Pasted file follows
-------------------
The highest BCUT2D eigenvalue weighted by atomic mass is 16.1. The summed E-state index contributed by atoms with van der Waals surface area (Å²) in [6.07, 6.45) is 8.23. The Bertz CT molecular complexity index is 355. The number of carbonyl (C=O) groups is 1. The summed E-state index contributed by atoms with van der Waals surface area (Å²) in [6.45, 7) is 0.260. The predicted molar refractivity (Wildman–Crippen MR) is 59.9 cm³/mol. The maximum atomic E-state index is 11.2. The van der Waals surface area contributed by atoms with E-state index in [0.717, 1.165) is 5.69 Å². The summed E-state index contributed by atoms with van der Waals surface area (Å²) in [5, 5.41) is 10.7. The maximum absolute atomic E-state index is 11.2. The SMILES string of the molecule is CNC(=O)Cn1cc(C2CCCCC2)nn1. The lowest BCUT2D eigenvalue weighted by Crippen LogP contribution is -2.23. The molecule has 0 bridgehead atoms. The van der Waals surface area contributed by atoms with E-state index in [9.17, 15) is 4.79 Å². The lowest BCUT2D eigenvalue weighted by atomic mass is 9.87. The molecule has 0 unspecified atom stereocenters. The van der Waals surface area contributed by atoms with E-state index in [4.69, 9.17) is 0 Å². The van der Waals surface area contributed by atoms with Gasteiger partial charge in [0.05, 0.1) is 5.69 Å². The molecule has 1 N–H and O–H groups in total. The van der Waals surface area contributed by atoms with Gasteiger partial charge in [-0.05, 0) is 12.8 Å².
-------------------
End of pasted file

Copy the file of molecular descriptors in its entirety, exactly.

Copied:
The highest BCUT2D eigenvalue weighted by atomic mass is 16.1. The summed E-state index contributed by atoms with van der Waals surface area (Å²) in [6.07, 6.45) is 8.23. The Bertz CT molecular complexity index is 355. The number of carbonyl (C=O) groups is 1. The summed E-state index contributed by atoms with van der Waals surface area (Å²) in [6.45, 7) is 0.260. The predicted molar refractivity (Wildman–Crippen MR) is 59.9 cm³/mol. The maximum atomic E-state index is 11.2. The van der Waals surface area contributed by atoms with E-state index in [0.717, 1.165) is 5.69 Å². The summed E-state index contributed by atoms with van der Waals surface area (Å²) in [5, 5.41) is 10.7. The maximum absolute atomic E-state index is 11.2. The SMILES string of the molecule is CNC(=O)Cn1cc(C2CCCCC2)nn1. The lowest BCUT2D eigenvalue weighted by Crippen LogP contribution is -2.23. The molecule has 0 bridgehead atoms. The van der Waals surface area contributed by atoms with E-state index in [9.17, 15) is 4.79 Å². The lowest BCUT2D eigenvalue weighted by atomic mass is 9.87. The molecule has 0 unspecified atom stereocenters. The van der Waals surface area contributed by atoms with E-state index in [4.69, 9.17) is 0 Å². The van der Waals surface area contributed by atoms with Gasteiger partial charge in [0.05, 0.1) is 5.69 Å². The molecule has 1 N–H and O–H groups in total. The van der Waals surface area contributed by atoms with Gasteiger partial charge in [-0.05, 0) is 12.8 Å².